Nigel Phair believes organisations that do not place exponentially advancing technologies at the heart of their strategy development will be left behind.
Exponentially advancing technologies are placing the tools of creativity, innovation and disruptive change in everyone’s hands. With traditional productivity gains becoming harder to achieve, now is the time to disrupt your market through exponential technology.
Innovative organisations should turn their traditional use of technology on its head in an effort to create disruptive business models and plan for growth. The secret is to use the latest technology to develop the next.
Company directors need to understand how emerging technologies will affect or disrupt their careers, organisations and industries in the coming years. There are a number of examples, including the mainstreaming of robotics with artificial intelligence capabilities which are rugged and multi-functional; virtual currencies, such as Bitcoin, which are creating a shift from traditional centralised currencies to decentralised digital monetary exchanges; wearable computing, such as Google Glass, allowing users to find information, record and share data; and driverless cars, once thought of as fanciful, but now attracting serious investments from mainstream car manufacturers like BMW, Nissan and Toyota.
The capabilities of digital devices double every two years, along with improvements in storage and bandwidth, for the same cost, with such enhancements affecting nearly every segment of the global economy. One way to exploit this opportunity is through the use of artificial intelligence – the intelligence exhibited by machines or software – to complement human employees.
The current generation of “digital natives” have now entered full time work, carrying with them expectations and ideas of the workplace of the future. It is time to turn to technology to leverage their skills, but also the skills of the next generation who will have a completely different mindset about the use of the online environment, particularly automation.
Instead of phoning call centres with questions or queries, this generation wants to interact with organisations via “live chat”, a text-based application allowing organisations to provide online assistance to users. The benefit to organisations is that one trained operator can handle up to seven simultaneous “chats” as opposed to one telephone call. Add artificial intelligence to the process and the benefits are further multiplied.
On top of this is the advantage of collecting and evaluating this “chat” data and combining it with other automated sources to improve customer experiences.
Disruptive innovation can also shake up markets – think about Google Maps.
Despite traditional GPS devices becoming cheaper, Google created a product which was more user friendly, more up-to-date, more portable and provided it for free. The captured geo-located data of its users has allowed Google to enhance its other offerings, such as email and social networking, providing advertisers with highly targeted consumer information.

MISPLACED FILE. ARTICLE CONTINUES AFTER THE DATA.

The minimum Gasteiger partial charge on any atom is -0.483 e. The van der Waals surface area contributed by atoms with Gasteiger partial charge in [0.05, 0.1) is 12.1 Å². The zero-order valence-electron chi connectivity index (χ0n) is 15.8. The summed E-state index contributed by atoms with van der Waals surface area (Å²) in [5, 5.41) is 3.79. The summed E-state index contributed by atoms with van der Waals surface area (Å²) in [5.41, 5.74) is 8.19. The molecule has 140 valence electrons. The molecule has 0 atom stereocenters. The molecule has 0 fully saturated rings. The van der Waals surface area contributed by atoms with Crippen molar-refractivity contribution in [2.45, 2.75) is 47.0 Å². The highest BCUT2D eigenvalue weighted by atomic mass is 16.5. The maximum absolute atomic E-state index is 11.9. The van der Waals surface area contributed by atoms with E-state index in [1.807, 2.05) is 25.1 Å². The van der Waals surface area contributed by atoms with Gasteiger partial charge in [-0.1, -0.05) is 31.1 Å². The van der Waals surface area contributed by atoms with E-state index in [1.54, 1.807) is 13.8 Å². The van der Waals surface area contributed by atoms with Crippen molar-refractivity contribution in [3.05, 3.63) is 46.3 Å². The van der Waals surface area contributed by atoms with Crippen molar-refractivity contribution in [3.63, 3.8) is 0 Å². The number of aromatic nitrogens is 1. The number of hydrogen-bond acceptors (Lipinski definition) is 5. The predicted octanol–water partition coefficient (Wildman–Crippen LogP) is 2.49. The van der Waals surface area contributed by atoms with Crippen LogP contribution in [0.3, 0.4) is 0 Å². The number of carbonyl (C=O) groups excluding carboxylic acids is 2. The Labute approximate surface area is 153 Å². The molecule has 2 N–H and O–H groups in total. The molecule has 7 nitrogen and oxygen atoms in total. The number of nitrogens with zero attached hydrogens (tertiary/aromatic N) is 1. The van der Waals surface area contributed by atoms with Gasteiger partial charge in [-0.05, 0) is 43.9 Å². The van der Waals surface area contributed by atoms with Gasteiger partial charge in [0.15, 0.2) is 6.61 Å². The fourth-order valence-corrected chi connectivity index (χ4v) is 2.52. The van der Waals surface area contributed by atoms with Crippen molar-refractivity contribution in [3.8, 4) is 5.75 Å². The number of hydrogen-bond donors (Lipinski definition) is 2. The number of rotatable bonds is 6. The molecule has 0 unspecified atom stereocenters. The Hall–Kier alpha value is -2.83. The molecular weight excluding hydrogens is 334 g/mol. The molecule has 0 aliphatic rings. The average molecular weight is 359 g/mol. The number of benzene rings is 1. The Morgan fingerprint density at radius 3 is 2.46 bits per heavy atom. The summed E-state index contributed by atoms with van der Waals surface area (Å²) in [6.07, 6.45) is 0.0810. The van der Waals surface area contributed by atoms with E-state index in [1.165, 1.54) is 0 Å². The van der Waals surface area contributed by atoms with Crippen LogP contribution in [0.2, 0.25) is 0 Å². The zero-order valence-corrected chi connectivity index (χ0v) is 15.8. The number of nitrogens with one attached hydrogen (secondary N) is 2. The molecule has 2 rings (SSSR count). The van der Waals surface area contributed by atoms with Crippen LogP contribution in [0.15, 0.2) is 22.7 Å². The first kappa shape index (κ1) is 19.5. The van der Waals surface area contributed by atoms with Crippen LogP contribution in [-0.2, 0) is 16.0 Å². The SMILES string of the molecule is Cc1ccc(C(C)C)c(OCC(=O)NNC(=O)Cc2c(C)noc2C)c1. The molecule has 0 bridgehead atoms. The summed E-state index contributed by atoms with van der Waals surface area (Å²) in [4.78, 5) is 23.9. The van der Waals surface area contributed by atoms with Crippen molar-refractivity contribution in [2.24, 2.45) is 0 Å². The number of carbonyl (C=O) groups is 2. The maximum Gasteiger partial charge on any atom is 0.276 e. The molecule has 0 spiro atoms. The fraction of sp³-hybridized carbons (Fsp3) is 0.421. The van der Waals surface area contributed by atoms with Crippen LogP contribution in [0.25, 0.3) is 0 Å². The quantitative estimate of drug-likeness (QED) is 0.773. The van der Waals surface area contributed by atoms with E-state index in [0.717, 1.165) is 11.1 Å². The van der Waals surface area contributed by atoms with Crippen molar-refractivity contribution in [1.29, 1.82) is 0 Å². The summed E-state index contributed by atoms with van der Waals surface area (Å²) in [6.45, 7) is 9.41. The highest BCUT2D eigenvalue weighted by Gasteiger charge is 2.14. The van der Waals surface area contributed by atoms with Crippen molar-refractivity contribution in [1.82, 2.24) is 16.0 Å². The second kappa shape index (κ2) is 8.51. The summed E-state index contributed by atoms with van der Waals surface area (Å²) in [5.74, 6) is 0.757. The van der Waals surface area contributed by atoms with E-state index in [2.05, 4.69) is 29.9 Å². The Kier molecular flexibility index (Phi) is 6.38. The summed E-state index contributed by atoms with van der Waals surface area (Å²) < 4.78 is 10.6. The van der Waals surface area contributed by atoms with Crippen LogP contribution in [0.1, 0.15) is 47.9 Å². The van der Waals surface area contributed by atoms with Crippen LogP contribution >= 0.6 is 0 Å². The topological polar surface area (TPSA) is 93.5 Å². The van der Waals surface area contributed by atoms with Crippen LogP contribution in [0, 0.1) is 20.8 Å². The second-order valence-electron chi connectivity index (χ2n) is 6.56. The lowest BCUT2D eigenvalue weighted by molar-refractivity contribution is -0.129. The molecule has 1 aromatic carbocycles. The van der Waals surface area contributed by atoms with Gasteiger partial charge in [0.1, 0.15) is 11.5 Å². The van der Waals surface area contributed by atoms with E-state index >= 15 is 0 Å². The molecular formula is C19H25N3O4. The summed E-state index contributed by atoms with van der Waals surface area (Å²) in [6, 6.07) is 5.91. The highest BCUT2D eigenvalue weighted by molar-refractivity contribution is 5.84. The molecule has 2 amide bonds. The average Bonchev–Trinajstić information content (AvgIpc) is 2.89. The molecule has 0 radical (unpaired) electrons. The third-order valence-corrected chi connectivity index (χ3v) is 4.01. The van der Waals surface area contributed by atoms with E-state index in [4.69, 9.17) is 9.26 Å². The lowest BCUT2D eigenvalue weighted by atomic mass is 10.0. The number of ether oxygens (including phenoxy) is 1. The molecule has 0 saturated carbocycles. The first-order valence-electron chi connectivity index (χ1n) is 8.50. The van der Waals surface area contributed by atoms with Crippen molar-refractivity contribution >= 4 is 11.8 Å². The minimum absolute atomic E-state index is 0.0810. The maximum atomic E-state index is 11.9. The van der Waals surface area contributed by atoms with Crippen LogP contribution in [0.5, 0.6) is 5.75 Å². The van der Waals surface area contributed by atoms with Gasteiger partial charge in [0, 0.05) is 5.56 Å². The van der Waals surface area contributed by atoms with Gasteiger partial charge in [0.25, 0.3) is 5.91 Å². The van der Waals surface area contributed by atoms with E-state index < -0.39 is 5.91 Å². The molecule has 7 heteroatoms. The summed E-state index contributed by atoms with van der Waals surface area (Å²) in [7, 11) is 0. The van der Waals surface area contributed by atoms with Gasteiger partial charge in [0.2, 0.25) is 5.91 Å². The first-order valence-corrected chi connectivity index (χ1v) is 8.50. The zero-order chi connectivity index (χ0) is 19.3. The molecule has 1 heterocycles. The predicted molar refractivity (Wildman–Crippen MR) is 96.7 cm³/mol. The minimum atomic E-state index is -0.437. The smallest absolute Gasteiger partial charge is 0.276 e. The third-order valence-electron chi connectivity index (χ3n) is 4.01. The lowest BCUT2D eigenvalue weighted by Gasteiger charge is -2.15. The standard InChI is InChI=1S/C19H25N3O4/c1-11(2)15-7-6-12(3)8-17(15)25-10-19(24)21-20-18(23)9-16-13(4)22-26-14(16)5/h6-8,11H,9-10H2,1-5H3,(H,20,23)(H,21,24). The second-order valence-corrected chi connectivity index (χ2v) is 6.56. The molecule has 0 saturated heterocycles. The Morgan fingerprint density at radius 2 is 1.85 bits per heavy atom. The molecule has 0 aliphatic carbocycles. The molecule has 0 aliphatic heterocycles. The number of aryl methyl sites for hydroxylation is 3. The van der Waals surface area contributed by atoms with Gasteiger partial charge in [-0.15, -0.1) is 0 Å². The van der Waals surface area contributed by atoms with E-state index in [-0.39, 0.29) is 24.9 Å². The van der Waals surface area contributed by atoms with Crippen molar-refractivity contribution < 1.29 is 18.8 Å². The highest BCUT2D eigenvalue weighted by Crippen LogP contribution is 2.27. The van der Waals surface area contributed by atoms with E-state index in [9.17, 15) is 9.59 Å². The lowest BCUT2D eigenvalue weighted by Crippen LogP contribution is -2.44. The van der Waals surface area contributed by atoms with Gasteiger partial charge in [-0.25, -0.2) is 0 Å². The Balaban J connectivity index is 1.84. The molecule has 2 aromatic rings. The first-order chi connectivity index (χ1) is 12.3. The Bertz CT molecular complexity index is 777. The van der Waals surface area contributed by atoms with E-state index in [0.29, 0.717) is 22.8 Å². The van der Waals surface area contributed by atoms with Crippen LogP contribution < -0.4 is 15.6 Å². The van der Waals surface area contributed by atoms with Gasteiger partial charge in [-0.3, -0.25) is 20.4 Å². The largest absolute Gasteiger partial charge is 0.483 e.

Technology allows organisations to disruptively enter markets simultaneously with better, cheaper and more customised products and services than incumbents.
Geo-location, facial recognition, 3D printing and online social networks have become part of our daily lives. Combined with access via smart mobile devices, this allows us to shop, work and study from any location.
While large organisations often have assets to fuel innovation, the threat of disruption by entrepreneurs and nimble tech firms should keep many directors awake at night. They need to be alert about small-scale experiments and start-ups even remotely related to their business.
Organisations should de-risk new products and services and accelerate their time to market, while forging relationships with innovators. One way to do this is through crowd-sourcing, soliciting contributions from a large group of people, especially from an online community. It increases the speed, yet decreases the cost of innovation. An idea can quickly be bootstrapped by engaging a team of overseas-based freelance developers and deploying a cloud-based storage and web solution.
The explosion of data, collected from many disparate sources, aggregated and analysed, poses new thinking for its storage and utilisation.
Organisations should achieve change through a combination of more and better technology.
Technology should be paid for on a per-unit basis, ensuring it is available on demand with no minimum or maximum limit and is elastically scalable.
In a modern economy, information is a prime asset. It can create new products and services, improve decision-making and create a competitive advantage for companies.
As company directors seek to ignite the growth of their organisations, they should place the use of rapidly growing digital devices driven by inventive thinking at the heart of their strategy development.
The environment may be increasingly difficult to navigate, but innovative digital technologies are opening the door to opportunity.
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